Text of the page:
New adult is a budding and controversial genre covering a range of topics such as substance abuse, sexuality, and moving out of the house/getting married targeted towards audiences between the ages of 18-25; in other words, me.
Going from preteen to adult fantasy has always been a huge step. You go from shallow, cliched plot lines that explore rudimentary ideas to grand landscapes, a huge cast, and questioning the big human questions i.e. good vs. evil, person vs. self, etc.
I feel very strongly that there is a rising generation that feels increasingly lost in the world. We are finding that we have no direction and the world is changing so fast that a lot of us are having a hard time gaining our bearings. Literature has a way of exposing people to situations without them necessarily having to experience it.
We are looking for representation of being lost in the void. YA often covers issues similar to this, being uncertain about the future, but not to the depth that has been experienced. I personally find that myself and a lot of my friends are encountering situations in which we are completely out of our depths. Aging parents, uncertain economic futures, an overabundance of education with a job market that doesn’t quite cater to the idea that we could be whatever we wanted to be if we actually want some sort of financial security in the future. We are swirling, lost and sinking into desperation, feeling isolated from the experiences of those who came before us.
Compared to the YA genre, we are more aware of the world as a whole and are trying to find our place, now that we have become more comfortable with who we are. Finding others going through struggles in a fictional setting can often allow for escapism and the relief of knowing that others experience the same things you do.
And that is what I feel like the New Adult genre has the potential to do. Give us some sort of guidance. I frequent tumblr and I hear the desperate calls out into the blue abyss every time someone tries to find that they’re not alone. I also see the myriads of calls to confirm that all of us are out here and struggling.
The New Adult genre currently caters to a romance focused crowd, judging from a lot of the summaries and book covers I’ve come across when looking for New Adult reads. The lusty looks of hetero couples or the familiar love triangle storyline is alluded to with just a glance (similarly to regular adult romance novels). Most of the summaries cover some of the deeper issues that arise when faced with the freedom of sexual liberation, but there are so many more issues than that. Sexual exploits generally have the self as the focus. Where are the books that have you realizing that you are not the center of the universe? Where the hero must figure out how to juggle priorities beyond oneself.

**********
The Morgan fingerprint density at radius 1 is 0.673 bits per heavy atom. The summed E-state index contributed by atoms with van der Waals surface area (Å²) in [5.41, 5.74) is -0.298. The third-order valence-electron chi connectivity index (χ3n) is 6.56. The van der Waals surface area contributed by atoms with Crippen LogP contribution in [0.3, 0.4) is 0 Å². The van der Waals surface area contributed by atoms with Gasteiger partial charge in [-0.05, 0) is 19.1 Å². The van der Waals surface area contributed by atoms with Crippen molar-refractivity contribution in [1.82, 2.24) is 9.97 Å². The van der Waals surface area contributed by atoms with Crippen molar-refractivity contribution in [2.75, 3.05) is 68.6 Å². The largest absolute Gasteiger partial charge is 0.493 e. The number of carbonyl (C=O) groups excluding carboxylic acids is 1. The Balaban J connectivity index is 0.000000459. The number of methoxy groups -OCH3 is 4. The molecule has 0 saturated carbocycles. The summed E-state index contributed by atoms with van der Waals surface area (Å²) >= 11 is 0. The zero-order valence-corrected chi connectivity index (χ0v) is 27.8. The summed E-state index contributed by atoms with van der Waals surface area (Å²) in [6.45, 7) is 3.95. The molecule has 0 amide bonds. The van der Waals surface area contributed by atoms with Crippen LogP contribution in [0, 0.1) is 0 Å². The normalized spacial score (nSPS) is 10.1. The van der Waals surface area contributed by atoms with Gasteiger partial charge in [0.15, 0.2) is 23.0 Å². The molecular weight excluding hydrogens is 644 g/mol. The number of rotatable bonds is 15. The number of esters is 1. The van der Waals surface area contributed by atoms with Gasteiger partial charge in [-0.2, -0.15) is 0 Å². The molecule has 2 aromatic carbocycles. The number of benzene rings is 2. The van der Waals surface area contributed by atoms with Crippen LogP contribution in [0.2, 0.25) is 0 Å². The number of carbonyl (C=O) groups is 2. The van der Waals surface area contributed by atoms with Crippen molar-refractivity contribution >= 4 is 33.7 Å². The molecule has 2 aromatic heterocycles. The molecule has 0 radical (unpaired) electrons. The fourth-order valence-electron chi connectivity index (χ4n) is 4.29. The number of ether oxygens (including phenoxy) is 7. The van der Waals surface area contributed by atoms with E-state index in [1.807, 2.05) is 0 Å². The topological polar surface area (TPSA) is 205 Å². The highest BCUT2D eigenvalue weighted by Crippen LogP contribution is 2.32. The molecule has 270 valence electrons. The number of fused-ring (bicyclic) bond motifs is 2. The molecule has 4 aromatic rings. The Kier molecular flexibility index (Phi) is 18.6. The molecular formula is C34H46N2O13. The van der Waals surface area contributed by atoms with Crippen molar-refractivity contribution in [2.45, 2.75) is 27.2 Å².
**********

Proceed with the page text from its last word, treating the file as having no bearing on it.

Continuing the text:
This sort of ties in with Cheri’s post from yesterday, looking for representation of Queer Asian Ladies. We have seen the angsty coming out stories, we have seen the finding yourself and being okay with yourself stories, but what’s next? What comes after when you’re juggling a job and your sexuality, looking for a future?
I’m always looking for how to deal with the outside situations that you become aware of now that the thrilling and explosive freedom of college has left and the reality of responsibility weighs heavily on your psyche. In college, there’s an exploration of ideas, finding the values that fit you. Past that, there’s a settling process where you finally look forward, planning for the future. With that, comes responsibilities that many, raised in middle class families, did not expect. Homes that were bought readily by the baby boomer generation did not appear, debts that were unexpected, job markets, insurance, different paths in life, a safety net that disappears — all of these situations become very real.
The controversy that a lot of publishers have with this genre appears to be that it could be a marketing scheme. To create a separate genre to give more notice to books that are more or less included in other genres. I think, as it stands, this is a reasonable argument. The romance section is saturated with these types of novels — there is even a whole teen romance section that is, distressingly, larger than the teen fiction section in my local Barnes and Nobles. Creating a new genre in between would take sales away from both fronts, giving exposure to books that pander to a similar audience.
This is a great point, but I think part of the tendency to read YA books over ‘adult’ books has to do with the fact that most of the new adult readers haven’t figured out how to balance life and free time. Easily digestible books read much faster and can fit more easily into a hectic, crazy, uncertain lifestyle. Taking time for myself became out of the question with each job I scrambled to hold onto which put reading aside for me for much too long. Preparation — real preparation — can begin earlier for the mindset that will come if this New Adult genre can address these issues. We can begin to see that we, as new adults, have worth, and that there is light at the end of the tunnel.
On a less serious note, have a picture that Cheri drew using my tablet for the first time:
Are there any experiences/gaps in current literature that you would like to see filled? Let us know in the comments and thanks as always for reading 🙂